Head coach Jack Wright led the team to a 7–1 record in 1903, losing only to rival and southern champion Kentucky University.
Fred Schacht posted a 15–4–1 record in two seasons but died unexpectedly after his second season. J. White Guyn also had success leading the Wildcats, posting a 17–7–1 record in his three years.
Edwin Sweetland went 16–3 in three seasons (1909–1910 and 1912) but resigned due to poor health. Sweetland also served as Kentucky’s first athletics director. The 1909 team upset the Illinois Fighting Illini. Upon their welcome home, Philip Carbusier said that they had “fought like wildcats,” a nickname that stuck.
John J. Tigert coached Kentucky for two seasons (1915–1916) with each season having one loss. 1915 captain Charles C. Schrader was All-Southern. The 1916 team fought the Southern Intercollegiate Athletic Association (SIAA) co-champion Tennessee Volunteers to a scoreless tie. The year’s only a loss, 45 to 0 to the Irby Curry-led Vanderbilt Commodores, was the dedication of Stoll Field. Quarterbacks Curry and Kentucky’s Doc Rodes were both selected All-Southern at year’s end. Vanderbilt coach Dan McGugin stated “If you would give me Doc Rodes, I would say he was a greater player than Curry.”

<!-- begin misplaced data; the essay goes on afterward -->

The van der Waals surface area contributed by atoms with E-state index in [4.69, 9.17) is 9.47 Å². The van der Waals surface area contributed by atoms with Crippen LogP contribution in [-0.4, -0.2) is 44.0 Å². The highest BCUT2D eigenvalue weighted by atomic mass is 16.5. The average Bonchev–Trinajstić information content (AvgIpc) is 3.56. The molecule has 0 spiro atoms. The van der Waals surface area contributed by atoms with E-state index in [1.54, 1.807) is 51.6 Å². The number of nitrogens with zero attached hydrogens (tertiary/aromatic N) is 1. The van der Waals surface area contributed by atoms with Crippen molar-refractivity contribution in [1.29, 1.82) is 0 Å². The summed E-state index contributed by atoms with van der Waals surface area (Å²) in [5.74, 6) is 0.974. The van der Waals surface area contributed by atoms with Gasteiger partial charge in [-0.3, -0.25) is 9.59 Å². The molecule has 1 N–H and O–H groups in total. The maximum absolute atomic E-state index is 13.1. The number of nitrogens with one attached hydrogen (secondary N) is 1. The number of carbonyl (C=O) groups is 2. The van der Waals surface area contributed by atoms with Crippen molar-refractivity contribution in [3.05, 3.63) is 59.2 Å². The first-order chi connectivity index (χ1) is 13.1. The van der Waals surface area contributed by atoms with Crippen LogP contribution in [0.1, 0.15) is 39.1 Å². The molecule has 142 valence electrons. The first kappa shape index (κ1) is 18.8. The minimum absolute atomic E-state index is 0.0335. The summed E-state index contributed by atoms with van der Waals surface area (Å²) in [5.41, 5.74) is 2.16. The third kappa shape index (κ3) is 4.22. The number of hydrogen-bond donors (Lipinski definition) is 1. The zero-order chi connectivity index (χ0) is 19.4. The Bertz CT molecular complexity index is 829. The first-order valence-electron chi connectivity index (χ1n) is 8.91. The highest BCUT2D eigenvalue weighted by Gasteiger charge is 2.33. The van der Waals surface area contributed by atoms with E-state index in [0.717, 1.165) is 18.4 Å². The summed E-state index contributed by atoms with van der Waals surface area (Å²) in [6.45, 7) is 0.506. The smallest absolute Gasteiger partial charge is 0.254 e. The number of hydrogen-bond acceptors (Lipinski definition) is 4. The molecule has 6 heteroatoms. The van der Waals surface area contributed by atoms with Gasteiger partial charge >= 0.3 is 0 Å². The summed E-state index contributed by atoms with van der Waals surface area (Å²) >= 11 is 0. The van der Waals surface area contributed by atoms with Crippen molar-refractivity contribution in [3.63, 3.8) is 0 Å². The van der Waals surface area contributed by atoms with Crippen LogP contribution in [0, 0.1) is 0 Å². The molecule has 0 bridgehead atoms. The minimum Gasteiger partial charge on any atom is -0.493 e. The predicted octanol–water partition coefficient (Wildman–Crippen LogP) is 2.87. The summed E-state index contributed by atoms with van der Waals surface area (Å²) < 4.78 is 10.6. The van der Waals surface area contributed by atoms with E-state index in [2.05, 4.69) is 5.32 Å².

Coach Harry Gamage had a 32–25–5 record during his seven seasons from 1927 to 1933. A.D. Kirwan, who would go on to be the president of the university, coached the Wildcats from 1938 to 1944 and posted a 24–28–4 record in those six seasons.
Longtime athletics director Bernie Shively also served as Kentucky’s head football coach for the 1945 season. Many Big Blue fans of today have heard long time fans revere to “Shively Field”
UNIVERSITY OF KENTUCKY RIVALRIES
Most Kentucky Fans have many teams they consider rivals base upon a number of factors including family dynamic. However I research indicates if you asked Big Blue Nation, who are the most hated wildcat rivals, these 4 teams are going to be on most University of Kentucky fans list.
An in state school that has always created great rivalry that was compounded when former UK Coach Rick Pitino left Kentucky for the NBA and then returned to college coaching to coach the Louisville Cardinals.
A boarded state school that was a power house football team back in the days o Peyton Manning. Kentucky and Tennessee basketball teams have had great games on the court,but UK has come out on top over 70% of the time. The hatred for Tennessee really bubbled up on the early 70’s when Tennessee featured what is now commonly known as the Ernie & Bernie Show. During one game with Kentucky these Bernie switched with Ernie to shoot his free throws that won the game for Tennessee and went unrecognized by referees and most fans until the free throws had already sealed the game
Kentucky’s hatred or Indian comes naturally because it is boarder state, but it can really be summed up in one name Bobby Knight. The loud mouth, obnoxious coach who never had a kind word to say about anything or anybody after a Kentucky defeat.
Ask any longtime Kentucky Fan and they can tell you about the UnForgettables, Duke and Christian Laitner.